Article

The Difference Between Authority and Leadership

July 9, 2019

The following is adapted from It’s Never Just Business.

There’s a major difference between authority and leadership. Can you articulate it?

Many people can’t, but almost everyone knows the difference when they see it.

What is authority? Telling others what to do. Why? Because that way you win.

People in authority are the top dog and get the big paycheck. They’re amazing because they’re the boss. But, just because an executive has authority over their employees doesn’t mean their employees will follow them. Here’s a great example.I’ve seen a CIO’s direct reports indirectly fire him by deciding as a team they would not follow him. This particular CIO was left with no way to report on critical activities and no way to influence the outcome of his direct reports’ critical endeavors.

This quickly became obvious to the CIO’s boss and he was fired. Now, the CIO could have used his authority to fire his direct reports before their behavior was noticed, but the business leaders and his boss held them in high esteem. The CIO’s direct reports did their jobs well for the sake of their success, not for the success of the CIO.

The point of sharing this extreme case of mutiny is to illustrate the two distinctly different ways for an executive to influence outcomes: using authority or leadership.

Leadership is a Choice

All executives have positional authority that can be leveraged to achieve results, but they can choose to use their leadership skills instead of authority to achieve results.

You don’t need any positional authority to be a successful leader.

Leadership is exponentially more powerful than authority because it involves choice. When your team members choose to follow you, they are doing so because they either feel positively connected to your vision or because they simply feel connected to you. With this connection, your team members will start consciously succeeding for you.

This shift from their minds to their hearts means that your team members will begin intentionally incorporating the things they believe will ensure your success with their approach to ensuring their success. This will result in closer alignment between their actions, your vision, and the direction you hope their efforts will take the company.

Leaders Build a Deeper Connection

Connection is the key to leadership, and there’s only one way leaders can connect with their team members: active listening, which is the opposite of listening to respond.

Given human nature, most of us listen to come up with a response or to give the right answer. With a ton of competing demands, we’re in a hurry to solve the problem.

As a leader, if you don’t take the time to listen and truly understand the problem or your team members’ concerns, your solutions will never be as effective as you would like.

Active listening involves listening to understand how your team members are feeling, how they are thinking, and how they are anchored to a topic.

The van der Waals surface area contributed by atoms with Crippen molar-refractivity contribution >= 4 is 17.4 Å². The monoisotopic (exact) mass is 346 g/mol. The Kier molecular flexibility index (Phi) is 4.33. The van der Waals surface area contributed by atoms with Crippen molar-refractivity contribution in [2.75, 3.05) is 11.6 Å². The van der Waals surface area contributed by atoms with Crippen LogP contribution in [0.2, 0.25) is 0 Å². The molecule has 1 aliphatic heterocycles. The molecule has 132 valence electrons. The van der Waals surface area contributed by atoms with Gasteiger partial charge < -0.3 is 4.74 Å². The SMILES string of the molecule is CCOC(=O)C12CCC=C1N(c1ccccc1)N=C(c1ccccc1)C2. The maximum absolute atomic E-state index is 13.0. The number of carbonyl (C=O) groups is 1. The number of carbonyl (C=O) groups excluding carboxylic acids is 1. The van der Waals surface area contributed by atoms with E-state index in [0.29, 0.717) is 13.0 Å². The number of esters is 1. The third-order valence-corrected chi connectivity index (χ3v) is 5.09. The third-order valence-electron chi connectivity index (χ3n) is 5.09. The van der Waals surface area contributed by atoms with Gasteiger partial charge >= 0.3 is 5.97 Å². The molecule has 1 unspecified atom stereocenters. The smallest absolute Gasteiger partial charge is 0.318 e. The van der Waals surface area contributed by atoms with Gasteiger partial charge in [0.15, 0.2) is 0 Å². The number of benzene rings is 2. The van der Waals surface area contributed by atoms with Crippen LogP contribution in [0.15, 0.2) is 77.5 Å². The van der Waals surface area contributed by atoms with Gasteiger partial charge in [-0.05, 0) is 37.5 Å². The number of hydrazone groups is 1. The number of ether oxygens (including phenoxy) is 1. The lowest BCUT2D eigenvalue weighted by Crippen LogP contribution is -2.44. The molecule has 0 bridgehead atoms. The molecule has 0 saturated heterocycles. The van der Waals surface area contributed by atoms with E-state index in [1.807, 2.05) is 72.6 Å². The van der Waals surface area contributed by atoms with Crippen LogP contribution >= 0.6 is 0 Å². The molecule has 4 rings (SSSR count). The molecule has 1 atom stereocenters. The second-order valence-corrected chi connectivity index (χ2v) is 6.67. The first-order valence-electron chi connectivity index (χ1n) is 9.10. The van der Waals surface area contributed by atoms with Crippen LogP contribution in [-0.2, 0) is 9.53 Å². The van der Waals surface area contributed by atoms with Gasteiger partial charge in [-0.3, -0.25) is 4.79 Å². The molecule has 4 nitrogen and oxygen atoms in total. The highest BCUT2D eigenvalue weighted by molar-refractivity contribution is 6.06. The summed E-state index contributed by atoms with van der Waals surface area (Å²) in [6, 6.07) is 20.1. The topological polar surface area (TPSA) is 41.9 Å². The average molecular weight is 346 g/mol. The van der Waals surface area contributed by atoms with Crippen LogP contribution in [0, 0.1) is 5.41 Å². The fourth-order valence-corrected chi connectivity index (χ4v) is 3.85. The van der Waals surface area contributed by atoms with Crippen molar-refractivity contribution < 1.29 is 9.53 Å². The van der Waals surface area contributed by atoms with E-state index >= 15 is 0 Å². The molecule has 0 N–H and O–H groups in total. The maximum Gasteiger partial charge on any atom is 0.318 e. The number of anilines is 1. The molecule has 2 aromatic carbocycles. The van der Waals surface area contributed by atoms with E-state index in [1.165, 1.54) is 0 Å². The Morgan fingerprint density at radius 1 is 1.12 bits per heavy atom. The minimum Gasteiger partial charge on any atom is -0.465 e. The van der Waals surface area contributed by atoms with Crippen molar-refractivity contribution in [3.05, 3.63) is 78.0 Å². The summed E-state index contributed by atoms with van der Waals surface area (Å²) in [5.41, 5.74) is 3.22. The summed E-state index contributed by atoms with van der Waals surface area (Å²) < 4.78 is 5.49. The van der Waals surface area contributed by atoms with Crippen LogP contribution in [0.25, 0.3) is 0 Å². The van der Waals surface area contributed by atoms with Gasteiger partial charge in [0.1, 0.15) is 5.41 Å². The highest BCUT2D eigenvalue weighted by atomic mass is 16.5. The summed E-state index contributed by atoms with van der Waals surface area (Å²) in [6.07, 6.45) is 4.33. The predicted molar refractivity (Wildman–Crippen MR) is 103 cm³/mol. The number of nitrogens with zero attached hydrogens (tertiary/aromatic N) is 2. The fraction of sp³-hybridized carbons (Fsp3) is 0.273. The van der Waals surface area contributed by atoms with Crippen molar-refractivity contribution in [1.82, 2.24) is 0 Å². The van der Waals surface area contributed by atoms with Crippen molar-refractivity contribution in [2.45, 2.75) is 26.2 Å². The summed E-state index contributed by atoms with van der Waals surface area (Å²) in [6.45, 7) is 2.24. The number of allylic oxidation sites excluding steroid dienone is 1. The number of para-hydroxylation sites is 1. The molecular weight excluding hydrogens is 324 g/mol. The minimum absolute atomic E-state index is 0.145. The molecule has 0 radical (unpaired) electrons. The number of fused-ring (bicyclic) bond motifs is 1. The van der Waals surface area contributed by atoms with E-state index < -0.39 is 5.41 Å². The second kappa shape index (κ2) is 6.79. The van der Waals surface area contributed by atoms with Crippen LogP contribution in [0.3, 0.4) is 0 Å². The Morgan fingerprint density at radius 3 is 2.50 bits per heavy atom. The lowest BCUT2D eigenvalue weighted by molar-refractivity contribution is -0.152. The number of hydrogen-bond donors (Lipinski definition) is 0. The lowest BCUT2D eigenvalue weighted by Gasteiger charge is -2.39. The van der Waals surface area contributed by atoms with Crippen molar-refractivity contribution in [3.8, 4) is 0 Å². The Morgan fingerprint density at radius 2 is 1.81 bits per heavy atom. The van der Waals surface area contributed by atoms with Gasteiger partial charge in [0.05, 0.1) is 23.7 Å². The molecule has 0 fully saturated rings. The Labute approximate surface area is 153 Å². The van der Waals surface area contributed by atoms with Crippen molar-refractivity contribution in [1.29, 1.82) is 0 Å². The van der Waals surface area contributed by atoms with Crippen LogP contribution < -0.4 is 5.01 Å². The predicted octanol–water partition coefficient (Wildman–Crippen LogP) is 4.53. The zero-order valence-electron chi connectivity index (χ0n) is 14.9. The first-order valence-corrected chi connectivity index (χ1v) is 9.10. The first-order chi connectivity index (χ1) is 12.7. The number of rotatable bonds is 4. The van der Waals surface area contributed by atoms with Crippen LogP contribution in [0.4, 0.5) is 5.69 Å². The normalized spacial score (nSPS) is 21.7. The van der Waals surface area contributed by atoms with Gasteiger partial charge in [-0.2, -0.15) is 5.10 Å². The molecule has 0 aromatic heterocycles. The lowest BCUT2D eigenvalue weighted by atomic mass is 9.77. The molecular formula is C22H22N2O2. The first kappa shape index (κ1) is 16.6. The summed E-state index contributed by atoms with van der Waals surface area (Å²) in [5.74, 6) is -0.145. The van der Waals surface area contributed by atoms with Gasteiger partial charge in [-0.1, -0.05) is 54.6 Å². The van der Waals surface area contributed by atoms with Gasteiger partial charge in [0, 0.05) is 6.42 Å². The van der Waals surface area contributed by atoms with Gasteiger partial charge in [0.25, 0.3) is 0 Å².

Connection is about feeling understood and feeling cared for. As a leader, when you take the time to really listen, you will understand them. You will care for them. It’s impossible to truly know someone and not feel some connection to them.

You will develop a depth of understanding for your team members and it will be evident in how you lead them. The time you spend listening will always be perceived as caring for them, and it will give you the perspective you need to truly lead them.

Leadership Isn’t About You

In summary, authority is not leadership. And leadership isn’t about you; it’s about your team. It’s about enabling them to succeed and creating velocity for growth by capturing the team’s collective IQ, EQ, and their individual capacity to drive outcomes.

If you want to be a leader, you’re showing up for the team. Otherwise, you want to be a boss, and that’s cool! If that’s you, here’s what I want you to do: click out of this article, but before you do, send it to someone who understands business is about people.

For more advice on leading instead of leaning on your authority, you can find It’s Never Just Business on Amazon.

Jason Scott

From the start of his career spent jumping out of helicopters as a Rescue Swimmer in the United States Navy, J. Scott has a long history of leadership, servanthood, and bearing witness to the transformative power of getting shit done. Since starting 120VC he's personally overseen the global transformational efforts within organizations such as DirecTV, Trader Joe's, Blizzard Entertainment, Sony Pictures, Mattel, and others. His team's unique, irreverent approach to change has generated breakthrough results and created meaningful jobs. In addition to being a successful entrepreneur, J. Scott is a devoted husband and father and author of "It's Never Just Business: It's About People," and "The Irreverent Guide to Project Management," both available on Amazon.com.